No. 443
Crime, Eccentricity, and the Sporting Life in 19th Century America.
October 14, 2019

What Led to a Divorce.

May 20, 2013
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Endocrinologist Dr. Bronislava Poskrebysheva was shot on this date in 1941. She was the Jewish Lithuanian wife of Alexander Poskrebyshev, who was Stalin’s longtime aide and Chief of Staff to the Special Section of Central Committee of Communist Party — an organ that coordinated other state bureaus in the implementation of party directives, often sensitive […]
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Executed Today - 10/13/2019

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By Jo Anne Giovino with photography and research by Barbara Morrissey and Kristin Pepe *(All rights reserved, August 2019) Although …

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Lizzie Borden: Warps and Wefts - 7/31/2019

The host for this week's Link Dump was, according to the description for this series of 1940 photos, "Australia's Most Remarkable Cat."  Unfortunately, I haven't been able to find out any more about this feline, but let us all pause and savor his/her undoubtedly impressive way with a bottle. Via Mitchell Library, State Library of New South Wales and courtesy ACP
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Strange Company - 10/11/2019
Jeff and Joe Soapy Smith buries Joe Simmons The Illustrated Police News April 9, 1892 (Click image to enlarge) oe Simmons was a tall, slender gambler known to many as “Gambler Joe” Simmons, a member of the Soap Gang who managed Soapy Smith's Tivoli Club in Denver, 1890, and Soapy's Orleans Club in Creede, 1892. According to William Devere’s poem "Two Little Busted Shoes," Simmons
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Soapy Smith's Soap Box - 3/25/2019
John Delaney met Mary Jane Cox in October 1886; she smiled at him as they passed each other on Fulton Street in Brooklyn, and he turned to follow her. She was 17-years-old, he was 15. Mary Jane did not refuse his advances outright, but gave him her address and told him to write to her. Their relationship progressed quickly, and eight months later, Mary Jane told John she was pregnant, and he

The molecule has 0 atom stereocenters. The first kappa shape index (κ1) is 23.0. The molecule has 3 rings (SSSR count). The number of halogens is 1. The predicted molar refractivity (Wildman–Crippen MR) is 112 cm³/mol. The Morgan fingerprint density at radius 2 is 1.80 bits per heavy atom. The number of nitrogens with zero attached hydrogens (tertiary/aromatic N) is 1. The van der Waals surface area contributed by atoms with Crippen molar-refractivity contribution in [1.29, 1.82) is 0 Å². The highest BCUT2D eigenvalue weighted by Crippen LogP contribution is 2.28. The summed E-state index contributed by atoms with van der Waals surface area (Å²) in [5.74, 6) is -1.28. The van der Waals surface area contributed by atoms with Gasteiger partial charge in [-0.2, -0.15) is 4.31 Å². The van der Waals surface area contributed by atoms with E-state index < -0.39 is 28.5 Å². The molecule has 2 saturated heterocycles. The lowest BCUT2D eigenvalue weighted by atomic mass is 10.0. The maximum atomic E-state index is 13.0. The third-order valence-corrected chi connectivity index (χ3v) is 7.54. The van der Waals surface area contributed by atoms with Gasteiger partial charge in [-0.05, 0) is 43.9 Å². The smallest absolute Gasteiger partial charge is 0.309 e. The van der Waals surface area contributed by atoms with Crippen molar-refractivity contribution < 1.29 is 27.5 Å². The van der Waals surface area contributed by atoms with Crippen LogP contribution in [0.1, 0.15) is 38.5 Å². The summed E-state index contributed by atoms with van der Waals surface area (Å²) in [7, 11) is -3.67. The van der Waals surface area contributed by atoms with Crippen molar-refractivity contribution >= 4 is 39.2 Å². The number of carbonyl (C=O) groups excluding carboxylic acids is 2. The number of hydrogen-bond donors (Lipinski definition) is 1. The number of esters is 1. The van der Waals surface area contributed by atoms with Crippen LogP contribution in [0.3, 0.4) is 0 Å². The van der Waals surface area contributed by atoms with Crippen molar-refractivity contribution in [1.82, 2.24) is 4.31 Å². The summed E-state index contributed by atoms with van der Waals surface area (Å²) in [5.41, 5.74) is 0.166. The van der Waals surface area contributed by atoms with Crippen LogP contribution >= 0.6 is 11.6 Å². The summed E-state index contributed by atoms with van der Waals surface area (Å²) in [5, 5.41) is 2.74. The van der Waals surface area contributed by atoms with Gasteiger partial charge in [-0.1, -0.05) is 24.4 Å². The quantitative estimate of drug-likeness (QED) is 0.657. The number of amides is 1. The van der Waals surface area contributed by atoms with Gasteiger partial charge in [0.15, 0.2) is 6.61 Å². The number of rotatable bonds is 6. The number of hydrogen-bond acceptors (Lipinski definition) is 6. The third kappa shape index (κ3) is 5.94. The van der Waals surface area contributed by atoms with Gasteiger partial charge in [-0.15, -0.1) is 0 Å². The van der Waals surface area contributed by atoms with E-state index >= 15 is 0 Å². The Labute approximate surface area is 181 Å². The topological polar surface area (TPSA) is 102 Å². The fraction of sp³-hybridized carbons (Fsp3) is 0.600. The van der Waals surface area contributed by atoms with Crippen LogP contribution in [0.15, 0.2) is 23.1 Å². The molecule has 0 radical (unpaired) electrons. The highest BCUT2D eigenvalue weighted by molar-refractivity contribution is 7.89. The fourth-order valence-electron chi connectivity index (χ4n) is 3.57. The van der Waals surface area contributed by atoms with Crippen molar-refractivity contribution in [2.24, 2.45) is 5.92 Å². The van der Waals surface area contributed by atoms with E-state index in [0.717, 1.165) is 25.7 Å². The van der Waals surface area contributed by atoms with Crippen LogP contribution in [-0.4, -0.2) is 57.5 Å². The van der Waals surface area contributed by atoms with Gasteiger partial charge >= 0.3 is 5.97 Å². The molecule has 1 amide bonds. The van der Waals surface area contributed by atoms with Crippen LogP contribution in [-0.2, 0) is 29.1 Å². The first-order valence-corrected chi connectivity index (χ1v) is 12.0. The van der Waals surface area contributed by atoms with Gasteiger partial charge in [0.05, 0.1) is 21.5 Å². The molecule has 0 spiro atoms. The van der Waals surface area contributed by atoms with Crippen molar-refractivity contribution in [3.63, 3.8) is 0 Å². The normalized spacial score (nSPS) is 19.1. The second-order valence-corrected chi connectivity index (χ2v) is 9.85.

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Murder By Gaslight - 10/12/2019

At the turn of the 20th century, social realism was all the rage among New York’s painters, who created masterpieces inspired by the city’s tenements, saloons, and gritty waterfront. Impressionist artist Paul Cornoyer was different. Cornoyer painted New York’s blurred edges, bathing buildings and trees and people and puddles of water in somber tones or […]
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Ephemeral New York - 10/6/2019
[Editor’s note: Guest writer, Peter Dickson, lives in West Sussex, England and has been working with microfilm copies of The Duncan Campbell Papers from the State Library of NSW, Sydney, Australia. The following are some of his analyses of what he has discovered from reading these papers. Dickson has contributed many transcriptions to the Jamaica Family […]
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Early American Crime - 2/7/2019
Undercover Lunatic. | Baseball Animals.

What Led to a Divorce.

What led to a divorce.

A newly made benedict discovers the name of a former lover of his wife’s on her ankle, and makes it the basis of a suit or divorce; Galveston Tex. [more]

What a Husband Discovered, and How a couple were separated.

The pretext which a man naturally jealous will find to keep the fire of family discord up to a white heat is forcibly illustrated in the case of a man who shortly after his marriage made a discovery in the morning on arising which ruined his domestic peace forever. Previous to her marriage his wife had another suitor, who was ‘the only man on earth” to her. While the tattooing mania was at its height, she testified her love for her lover by having his name pricked on her ankle. Subsequently the engagement was broken off, and they parted forever. She solaced herself, however, a short time after by giving her affections to another, and was rewarded by obtaining a husband. The latter was of a very jealous nature, and construed every act into inconstancy on her part. But the worst of all was when he discovered the name of the former lover where it had been printed. After that noting could prove to him the she was rue. He harped continually on the subject. A divorce is wanted to end the misery.


Reprinted from The National Police Gazette, October 30, 1880.